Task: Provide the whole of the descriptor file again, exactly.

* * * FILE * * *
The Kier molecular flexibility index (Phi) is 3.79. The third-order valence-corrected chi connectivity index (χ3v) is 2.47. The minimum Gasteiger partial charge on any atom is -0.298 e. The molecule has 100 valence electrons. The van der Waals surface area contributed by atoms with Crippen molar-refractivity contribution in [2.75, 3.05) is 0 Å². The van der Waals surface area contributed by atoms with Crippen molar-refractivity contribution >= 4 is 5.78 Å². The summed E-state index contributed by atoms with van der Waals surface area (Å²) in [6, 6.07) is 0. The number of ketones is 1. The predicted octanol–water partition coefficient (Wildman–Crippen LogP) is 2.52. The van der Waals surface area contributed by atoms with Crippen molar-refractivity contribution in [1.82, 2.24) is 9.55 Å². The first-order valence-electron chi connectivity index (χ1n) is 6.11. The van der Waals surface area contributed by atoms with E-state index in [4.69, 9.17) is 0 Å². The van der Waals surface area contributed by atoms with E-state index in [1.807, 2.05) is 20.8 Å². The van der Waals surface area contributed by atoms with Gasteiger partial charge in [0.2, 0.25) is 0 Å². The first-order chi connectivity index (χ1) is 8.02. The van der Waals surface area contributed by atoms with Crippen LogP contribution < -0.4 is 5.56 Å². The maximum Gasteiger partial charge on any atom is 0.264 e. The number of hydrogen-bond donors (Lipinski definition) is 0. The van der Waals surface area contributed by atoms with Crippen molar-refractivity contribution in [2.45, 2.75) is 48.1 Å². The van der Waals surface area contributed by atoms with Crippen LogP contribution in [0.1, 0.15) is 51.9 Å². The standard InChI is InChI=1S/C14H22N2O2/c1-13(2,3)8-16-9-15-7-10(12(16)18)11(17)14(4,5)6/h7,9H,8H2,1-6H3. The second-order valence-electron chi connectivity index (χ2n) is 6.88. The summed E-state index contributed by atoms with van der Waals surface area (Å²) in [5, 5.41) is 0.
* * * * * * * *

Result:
The Kier molecular flexibility index (Phi) is 3.79. The third-order valence-corrected chi connectivity index (χ3v) is 2.47. The minimum Gasteiger partial charge on any atom is -0.298 e. The molecule has 100 valence electrons. The van der Waals surface area contributed by atoms with Crippen molar-refractivity contribution in [2.75, 3.05) is 0 Å². The van der Waals surface area contributed by atoms with Crippen molar-refractivity contribution >= 4 is 5.78 Å². The summed E-state index contributed by atoms with van der Waals surface area (Å²) in [6, 6.07) is 0. The number of ketones is 1. The predicted octanol–water partition coefficient (Wildman–Crippen LogP) is 2.52. The van der Waals surface area contributed by atoms with Crippen molar-refractivity contribution in [1.82, 2.24) is 9.55 Å². The first-order valence-electron chi connectivity index (χ1n) is 6.11. The van der Waals surface area contributed by atoms with E-state index in [4.69, 9.17) is 0 Å². The van der Waals surface area contributed by atoms with E-state index in [1.807, 2.05) is 20.8 Å². The van der Waals surface area contributed by atoms with Gasteiger partial charge in [0.2, 0.25) is 0 Å². The first-order chi connectivity index (χ1) is 8.02. The van der Waals surface area contributed by atoms with Crippen LogP contribution < -0.4 is 5.56 Å². The maximum Gasteiger partial charge on any atom is 0.264 e. The number of hydrogen-bond donors (Lipinski definition) is 0. The van der Waals surface area contributed by atoms with Crippen molar-refractivity contribution in [2.45, 2.75) is 48.1 Å². The van der Waals surface area contributed by atoms with Crippen LogP contribution in [0.1, 0.15) is 51.9 Å². The standard InChI is InChI=1S/C14H22N2O2/c1-13(2,3)8-16-9-15-7-10(12(16)18)11(17)14(4,5)6/h7,9H,8H2,1-6H3. The second-order valence-electron chi connectivity index (χ2n) is 6.88. The summed E-state index contributed by atoms with van der Waals surface area (Å²) in [5, 5.41) is 0.